COA corrects, clarifies issues in taillight case

Jennifer Nelson
January 1, 2007
Back to TopCommentsE-mailPrintBookmark and Share Indianapolis law professor who challenged in court the ticket he received for a broken taillight in Fort Wayne petitioned for a rehearing, and the Court of Appeals today issued an opinion that affirms but corrects and clarifies its earlier ruling.

On May 21, the COA reversed and remanded Joel Schumm's case, Schumm v. State, to Allen Superior Court for a new trial. In that opinion, the appellate judges found the trial court improperly denied Schumm's Baston challenge.

Schumm recently petitioned for a rehearing raising five issues; the appeals court responded by correcting a factual statement and clarifying two aspects of its earlier opinion.

In today's opinion in Schumm v. State, authored by Judge Margret Robb, the court states that a jury instruction by Schumm is an Indiana pattern instruction. The court had earlier ruled the pattern instruction was not from Indiana.

In a footnote in today's opinion, the court noted its library copy of Indiana's jury instructions indicated it was current through December 2006; however, the table of contents and several chapters - including Chapter 17 - had not been updated and did not include the instruction Schumm submitted. The court also thanked Schumm for bring it to their attention.

Also in its previous opinion, the appellate judges stated Schumm waived his argument regarding the admissibility of Department of Transportation regulations because he failed to seek to introduce the evidence relating to them at trial. The Court of Appeals writes that Schumm did indeed seek to introduce evidence to show his vehicle was in compliance with DOT regulations but not to introduce the regulations themselves.

In its May 21 opinion, the court also stated Schumm waived his argument that the trial court improperly excluded evidence regarding the Fort Wayne Police Department's Standard Operating Procedures. The court restates that Schumm "waived his argument as to whether the SOPs themselves were admissible, as he did not attempt to admit them at trial."

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  1. I think the cops are doing a great job locking up criminals. The Murder rates in the inner cities are skyrocketing and you think that too any people are being incarcerated. Maybe we need to lock up more of them. We have the ACLU, BLM, NAACP, Civil right Division of the DOJ, the innocent Project etc. We have court system with an appeal process that can go on for years, with attorneys supplied by the government. I'm confused as to how that translates into the idea that the defendants are not being represented properly. Maybe the attorneys need to do more Pro-Bono work

  2. We do not have 10% of our population (which would mean about 32 million) incarcerated. It's closer to 2%.

  3. If a class action suit or other manner of retribution is possible, count me in. I have email and voicemail from the man. He colluded with opposing counsel, I am certain. My case was damaged so severely it nearly lost me everything and I am still paying dearly.

  4. There's probably a lot of blame that can be cast around for Indiana Tech's abysmal bar passage rate this last February. The folks who decided that Indiana, a state with roughly 16,000 to 18,000 attorneys, needs a fifth law school need to question the motives that drove their support of this project. Others, who have been "strong supporters" of the law school, should likewise ask themselves why they believe this institution should be supported. Is it because it fills some real need in the state? Or is it, instead, nothing more than a resume builder for those who teach there part-time? And others who make excuses for the students' poor performance, especially those who offer nothing more than conspiracy theories to back up their claims--who are they helping? What evidence do they have to support their posturing? Ultimately, though, like most everything in life, whether one succeeds or fails is entirely within one's own hands. At least one student from Indiana Tech proved this when he/she took and passed the February bar. A second Indiana Tech student proved this when they took the bar in another state and passed. As for the remaining 9 who took the bar and didn't pass (apparently, one of the students successfully appealed his/her original score), it's now up to them (and nobody else) to ensure that they pass on their second attempt. These folks should feel no shame; many currently successful practicing attorneys failed the bar exam on their first try. These same attorneys picked themselves up, dusted themselves off, and got back to the rigorous study needed to ensure they would pass on their second go 'round. This is what the Indiana Tech students who didn't pass the first time need to do. Of course, none of this answers such questions as whether Indiana Tech should be accredited by the ABA, whether the school should keep its doors open, or, most importantly, whether it should have even opened its doors in the first place. Those who promoted the idea of a fifth law school in Indiana need to do a lot of soul-searching regarding their decisions. These same people should never be allowed, again, to have a say about the future of legal education in this state or anywhere else. Indiana already has four law schools. That's probably one more than it really needs. But it's more than enough.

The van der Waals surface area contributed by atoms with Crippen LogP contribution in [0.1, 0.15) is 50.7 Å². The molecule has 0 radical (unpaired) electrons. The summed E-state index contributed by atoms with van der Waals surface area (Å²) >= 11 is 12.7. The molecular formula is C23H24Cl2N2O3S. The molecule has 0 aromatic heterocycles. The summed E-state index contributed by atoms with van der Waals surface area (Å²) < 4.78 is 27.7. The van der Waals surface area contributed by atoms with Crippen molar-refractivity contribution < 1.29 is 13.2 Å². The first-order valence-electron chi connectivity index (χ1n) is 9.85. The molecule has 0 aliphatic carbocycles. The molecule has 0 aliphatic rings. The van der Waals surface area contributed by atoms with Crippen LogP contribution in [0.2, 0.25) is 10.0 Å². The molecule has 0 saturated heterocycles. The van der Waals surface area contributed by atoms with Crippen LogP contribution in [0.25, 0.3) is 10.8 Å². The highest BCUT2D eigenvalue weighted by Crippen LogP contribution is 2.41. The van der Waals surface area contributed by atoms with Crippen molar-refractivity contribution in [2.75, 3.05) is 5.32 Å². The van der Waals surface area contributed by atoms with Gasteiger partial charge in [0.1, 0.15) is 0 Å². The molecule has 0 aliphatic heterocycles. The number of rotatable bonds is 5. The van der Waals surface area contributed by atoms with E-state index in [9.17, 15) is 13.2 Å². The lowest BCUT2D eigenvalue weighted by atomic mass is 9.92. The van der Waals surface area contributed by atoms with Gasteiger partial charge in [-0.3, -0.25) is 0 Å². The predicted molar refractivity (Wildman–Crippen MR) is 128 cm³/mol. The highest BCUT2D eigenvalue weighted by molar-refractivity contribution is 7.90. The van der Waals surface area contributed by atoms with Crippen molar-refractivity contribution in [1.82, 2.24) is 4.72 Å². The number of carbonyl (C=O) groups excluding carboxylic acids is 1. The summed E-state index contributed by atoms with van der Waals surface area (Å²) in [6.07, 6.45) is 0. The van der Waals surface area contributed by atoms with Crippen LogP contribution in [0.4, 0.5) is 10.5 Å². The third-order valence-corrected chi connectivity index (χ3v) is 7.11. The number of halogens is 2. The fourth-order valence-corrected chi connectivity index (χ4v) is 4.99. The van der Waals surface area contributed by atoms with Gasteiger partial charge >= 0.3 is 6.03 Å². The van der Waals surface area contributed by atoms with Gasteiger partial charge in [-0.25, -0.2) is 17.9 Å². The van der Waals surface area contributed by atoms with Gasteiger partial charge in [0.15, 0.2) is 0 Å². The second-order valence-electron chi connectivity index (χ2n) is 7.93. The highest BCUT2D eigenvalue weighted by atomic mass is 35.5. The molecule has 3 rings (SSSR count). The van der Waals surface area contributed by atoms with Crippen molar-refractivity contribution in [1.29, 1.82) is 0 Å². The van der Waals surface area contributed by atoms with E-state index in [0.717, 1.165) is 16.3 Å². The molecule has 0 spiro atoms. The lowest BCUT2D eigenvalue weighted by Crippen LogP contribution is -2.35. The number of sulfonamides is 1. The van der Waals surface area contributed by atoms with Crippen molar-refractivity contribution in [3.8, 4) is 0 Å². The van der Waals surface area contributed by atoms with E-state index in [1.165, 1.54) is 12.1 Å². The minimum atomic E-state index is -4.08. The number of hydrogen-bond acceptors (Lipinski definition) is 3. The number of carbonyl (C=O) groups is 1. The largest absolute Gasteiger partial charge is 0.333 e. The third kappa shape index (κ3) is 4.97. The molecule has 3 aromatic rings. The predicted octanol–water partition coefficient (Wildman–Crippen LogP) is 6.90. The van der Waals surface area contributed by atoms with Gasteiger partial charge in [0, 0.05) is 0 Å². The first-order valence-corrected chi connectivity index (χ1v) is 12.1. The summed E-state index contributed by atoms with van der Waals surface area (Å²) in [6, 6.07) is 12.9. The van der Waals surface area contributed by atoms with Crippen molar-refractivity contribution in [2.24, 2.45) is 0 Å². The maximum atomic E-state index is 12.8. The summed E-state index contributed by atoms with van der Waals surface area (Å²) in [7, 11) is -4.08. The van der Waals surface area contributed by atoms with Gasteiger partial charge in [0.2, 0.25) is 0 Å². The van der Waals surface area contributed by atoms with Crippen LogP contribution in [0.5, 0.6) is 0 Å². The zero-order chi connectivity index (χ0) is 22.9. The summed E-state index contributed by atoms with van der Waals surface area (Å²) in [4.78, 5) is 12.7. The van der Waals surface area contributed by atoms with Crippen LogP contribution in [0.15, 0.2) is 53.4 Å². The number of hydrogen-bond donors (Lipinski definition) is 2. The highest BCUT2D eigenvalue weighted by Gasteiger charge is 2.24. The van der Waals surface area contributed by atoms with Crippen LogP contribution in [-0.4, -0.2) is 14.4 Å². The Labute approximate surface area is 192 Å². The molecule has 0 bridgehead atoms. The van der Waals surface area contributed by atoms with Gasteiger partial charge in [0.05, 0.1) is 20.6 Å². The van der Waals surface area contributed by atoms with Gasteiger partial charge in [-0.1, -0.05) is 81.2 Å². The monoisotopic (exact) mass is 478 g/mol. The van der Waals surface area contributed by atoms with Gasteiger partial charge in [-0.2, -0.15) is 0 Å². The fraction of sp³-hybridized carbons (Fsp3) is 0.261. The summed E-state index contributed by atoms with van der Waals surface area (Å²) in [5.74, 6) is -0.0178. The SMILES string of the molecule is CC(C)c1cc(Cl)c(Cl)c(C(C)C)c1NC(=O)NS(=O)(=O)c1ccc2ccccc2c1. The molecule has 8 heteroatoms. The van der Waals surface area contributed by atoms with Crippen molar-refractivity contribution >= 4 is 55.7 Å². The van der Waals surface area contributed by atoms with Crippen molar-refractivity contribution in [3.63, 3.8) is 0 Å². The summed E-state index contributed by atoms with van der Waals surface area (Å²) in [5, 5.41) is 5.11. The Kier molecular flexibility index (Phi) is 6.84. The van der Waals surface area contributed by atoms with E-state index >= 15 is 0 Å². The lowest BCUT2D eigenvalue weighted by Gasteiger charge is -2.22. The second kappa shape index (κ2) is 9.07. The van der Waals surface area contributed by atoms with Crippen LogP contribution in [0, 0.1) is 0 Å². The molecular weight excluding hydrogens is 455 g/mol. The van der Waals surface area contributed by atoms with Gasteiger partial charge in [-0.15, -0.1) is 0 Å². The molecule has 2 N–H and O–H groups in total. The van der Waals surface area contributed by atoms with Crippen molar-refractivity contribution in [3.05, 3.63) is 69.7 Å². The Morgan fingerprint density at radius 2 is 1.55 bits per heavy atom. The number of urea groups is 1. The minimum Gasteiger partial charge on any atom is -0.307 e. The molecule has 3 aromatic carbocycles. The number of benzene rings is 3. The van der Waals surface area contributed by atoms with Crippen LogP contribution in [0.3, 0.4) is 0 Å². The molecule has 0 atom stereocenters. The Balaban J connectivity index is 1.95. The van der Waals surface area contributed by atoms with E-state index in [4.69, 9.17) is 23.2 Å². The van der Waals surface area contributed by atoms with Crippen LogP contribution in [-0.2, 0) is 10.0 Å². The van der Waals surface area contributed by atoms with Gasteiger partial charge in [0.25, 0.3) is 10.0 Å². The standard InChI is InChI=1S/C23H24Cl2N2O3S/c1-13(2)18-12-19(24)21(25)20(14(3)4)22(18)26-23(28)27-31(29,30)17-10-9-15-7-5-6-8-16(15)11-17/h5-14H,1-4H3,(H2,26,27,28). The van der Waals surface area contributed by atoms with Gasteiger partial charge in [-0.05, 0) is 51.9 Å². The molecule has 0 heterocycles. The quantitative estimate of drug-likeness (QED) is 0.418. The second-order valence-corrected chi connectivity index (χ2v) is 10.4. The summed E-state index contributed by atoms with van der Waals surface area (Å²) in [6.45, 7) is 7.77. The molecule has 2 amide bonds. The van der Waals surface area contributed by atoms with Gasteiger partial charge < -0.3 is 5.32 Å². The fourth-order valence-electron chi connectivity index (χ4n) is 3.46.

5. This man Steve Hubbard goes on any online post or forum he can find and tries to push his company. He said court reporters would be obsolete a few years ago, yet here we are. How does he have time to search out every single post about court reporters and even spy in private court reporting forums if his company is so successful???? Dude, get a life. And back to what this post was about, I agree that some national firms cause a huge problem.